The belief behind forest schools is the completely non-radical notion that we must ground children in their immediate surroundings. Children must know and appreciate what’s in their own backyard, to recognize the real value of the nature that is part of their daily experience. Young children today seem to carry with them a vague yet intense concern for the health of the planet; an unfocused, unnamed worry that their world is under siege. They have heard about animals in distant lands becoming endangered or extinct, air and water being polluted and dire predictions about the devastation of global warming. These children are well versed in doom and can tell us more about animals in the rainforest than those in their own backyard. Their questions are about places and concepts far removed from their actual experience. In a typical classroom this disconnect seems to be amplified with the strong embrace of technology that envelopes the lives of children, keeping them focused up close on screens rather than being wide lens observers of natural cycles of life. Re-connecting these children with nature is the goal of forest school programs, and should be at the top of your mind too when you are looking to start a nature schools program in your area. We believe that our students need to get plugged back in to nature; the local flora and fauna, seasonal cycles, weather systems, and environmental issues in their home communities. Through nature awareness education we hope to refocus each child’s understanding of the world through the lens of Nature. Here is what our version of forest school looks, feels, and sounds like and here are a few resources you will need to move the learning outdoors. See Must Have Resources to guide your next steps.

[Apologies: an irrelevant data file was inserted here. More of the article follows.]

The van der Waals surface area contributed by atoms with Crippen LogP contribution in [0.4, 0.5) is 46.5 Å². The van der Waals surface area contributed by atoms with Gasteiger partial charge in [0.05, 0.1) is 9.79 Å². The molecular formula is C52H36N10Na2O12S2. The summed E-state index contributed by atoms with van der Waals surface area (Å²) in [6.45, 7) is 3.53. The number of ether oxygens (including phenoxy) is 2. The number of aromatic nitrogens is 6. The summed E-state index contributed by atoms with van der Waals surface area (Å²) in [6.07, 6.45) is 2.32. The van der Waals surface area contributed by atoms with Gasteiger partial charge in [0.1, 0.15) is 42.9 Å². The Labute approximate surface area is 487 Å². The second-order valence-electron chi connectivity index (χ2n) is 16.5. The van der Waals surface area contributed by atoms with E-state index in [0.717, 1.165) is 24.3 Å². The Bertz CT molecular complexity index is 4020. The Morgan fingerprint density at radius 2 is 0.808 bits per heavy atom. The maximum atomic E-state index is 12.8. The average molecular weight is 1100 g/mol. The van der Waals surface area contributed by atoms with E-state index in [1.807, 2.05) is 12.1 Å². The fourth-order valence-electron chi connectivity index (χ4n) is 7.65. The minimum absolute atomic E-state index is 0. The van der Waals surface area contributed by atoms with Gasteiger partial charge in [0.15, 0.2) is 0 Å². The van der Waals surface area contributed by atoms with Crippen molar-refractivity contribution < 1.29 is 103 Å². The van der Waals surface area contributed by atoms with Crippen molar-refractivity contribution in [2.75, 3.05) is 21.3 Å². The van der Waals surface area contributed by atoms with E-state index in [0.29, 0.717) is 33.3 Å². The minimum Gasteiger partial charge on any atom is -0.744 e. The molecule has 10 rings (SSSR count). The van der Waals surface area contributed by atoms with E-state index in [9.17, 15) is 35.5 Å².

Forest schools in public education